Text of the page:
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Memorable Stories of Life, Liberty, and the Pursuit of Happiness

Oppressive Government One day as Confucius and some of his disciples were going past T'ai Mountain they noticed a woman weeping over a newly made grave. Wondering what relative she grieved for, Confucius bade one of his followers ask her the cause of her sorrow.

“My husband's father was killed here by a tiger,” she explained, “and so also was my husband. And now my son has met the same fate."

“Why then,” asked the disciple, “do you not leave this place for a safer abode ?”

The weeping woman replied: "I do not leave because here, at least, there is no oppressive government.”

When the disciple returned to the group and told his story, Confucius said: “Remember this, oppressive government is more to be feared than a tiger.”—THE RIGHTS WE DEFEND, Williams, p. 13.

The Wages of a Slave

In the year 9 A. D. two brothers, Hermann and Flavus, were sent to Rome to study military methods. When their period of training was over, Hermann returned to his native forests to train his people in the Roman ways of war; Flavus stayed in the southland as one of the Emperor's guard.

As the legions of Augustus swept northward, the clans which fought under Hermann found that they could more than hold their own against the invader. However, they had to defeat the Romans in several battle before Teuton independence was complete. And in one of these battles Hermann found that he was facing a Roman company commanded by his brother Flavus.

On the eve of the battle the brothers talked across a river. Hermann noticed that his brother wore a patch over one eye. Flavus explained that he had lost the eye in the service of the Emperor.

“And what has been your recompense ?” asked Hermann.

“I have received an increase in pay, a military chain, an ornamental crown, and honors," answered Flavus.

Hermann said scornfully: “They are the wages of a slave cheaply purchased."-GREAT MOMENTS IN FREEDOM, Lansing, p. 81.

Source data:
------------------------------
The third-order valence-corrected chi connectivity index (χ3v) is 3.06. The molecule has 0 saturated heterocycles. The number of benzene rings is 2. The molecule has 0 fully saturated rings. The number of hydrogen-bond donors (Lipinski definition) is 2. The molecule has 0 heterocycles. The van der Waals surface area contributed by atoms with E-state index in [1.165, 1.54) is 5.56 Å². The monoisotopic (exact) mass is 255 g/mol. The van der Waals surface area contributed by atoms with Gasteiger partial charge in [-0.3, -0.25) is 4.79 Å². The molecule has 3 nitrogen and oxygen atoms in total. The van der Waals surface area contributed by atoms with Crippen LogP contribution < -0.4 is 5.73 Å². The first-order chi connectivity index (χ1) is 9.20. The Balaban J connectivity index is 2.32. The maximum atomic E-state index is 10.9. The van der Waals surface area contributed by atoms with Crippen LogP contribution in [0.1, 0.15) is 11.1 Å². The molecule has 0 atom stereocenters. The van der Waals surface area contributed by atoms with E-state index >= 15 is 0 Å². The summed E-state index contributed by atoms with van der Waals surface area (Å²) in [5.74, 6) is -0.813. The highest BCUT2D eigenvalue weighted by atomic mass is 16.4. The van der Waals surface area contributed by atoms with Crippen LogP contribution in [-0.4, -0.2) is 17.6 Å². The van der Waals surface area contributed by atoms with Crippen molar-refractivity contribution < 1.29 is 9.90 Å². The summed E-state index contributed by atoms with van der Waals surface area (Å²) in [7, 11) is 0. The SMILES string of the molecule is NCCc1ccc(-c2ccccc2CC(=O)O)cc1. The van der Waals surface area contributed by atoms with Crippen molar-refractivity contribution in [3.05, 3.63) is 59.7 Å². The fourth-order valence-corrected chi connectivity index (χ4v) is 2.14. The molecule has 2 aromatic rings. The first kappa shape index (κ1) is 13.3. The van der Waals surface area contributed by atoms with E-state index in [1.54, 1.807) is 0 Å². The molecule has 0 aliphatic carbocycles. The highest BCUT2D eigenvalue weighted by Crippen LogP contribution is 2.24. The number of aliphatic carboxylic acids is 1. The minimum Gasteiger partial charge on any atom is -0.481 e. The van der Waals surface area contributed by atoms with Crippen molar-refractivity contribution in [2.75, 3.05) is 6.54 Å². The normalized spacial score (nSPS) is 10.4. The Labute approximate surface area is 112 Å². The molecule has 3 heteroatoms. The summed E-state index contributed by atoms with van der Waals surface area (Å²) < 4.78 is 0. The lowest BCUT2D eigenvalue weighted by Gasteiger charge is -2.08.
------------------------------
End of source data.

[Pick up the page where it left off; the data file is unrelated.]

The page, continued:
304755°-41

Oppressive Government One day as Confucius and some of his disciples were going past T'ai Mountain they noticed a woman weeping over a newly made grave. Wondering what relative she grieved for, Confucius bade one of his followers ask her the cause of her sorrow.

“My husband's father was killed here by a tiger," she explained, “and so also was my husband. And now my son has met the same fate.”

“Why then,” asked the disciple, “do you not leave this place for a sa fer abode?"

The weeping woman replied: “I do not leave because here, at least, there is no oppressive government.”

When the disciple returned to the group and told his story, Confucius said: “Remember this, oppressive government is more to be feared than a tiger.”—THE Rights WE DEFEND, Williams, p. 13.

The Wages of a Slave

In the year 9 A. D. two brothers, Hermann and Flavus, were sent to Rome to study military methods. When their period of training was over, Hermann returned to his native forests to train his people in the Roman ways of war; Flavus stayed in the southland as one of the Emperor's guard.

As the legions of Augustus swept northward, the clans which fought under Hermann found that they could more than hold their own against the invader. However, they had to defeat the Romans in several battle before Teuton independence was complete. And in one of these battles Hermann found that he was facing a Roman company commanded by his brother Flavus.

On the eve of the battle the brothers talked across a river. Hermann noticed that his brother wore a patch over one eye. Flavus explained that he had lost the eye in the service of the Emperor.

"And what has been your recompense ?” asked Hermann.

“I have received an increase in pay, a military chain, an ornamental crown, and honors,” answered Flavus.

Hermann said scornfully: “They are the wages of a slave cheaply purchased."-GREAT MOMENTS IN FREEDOM, Lansing, p. 81.

304755°-41

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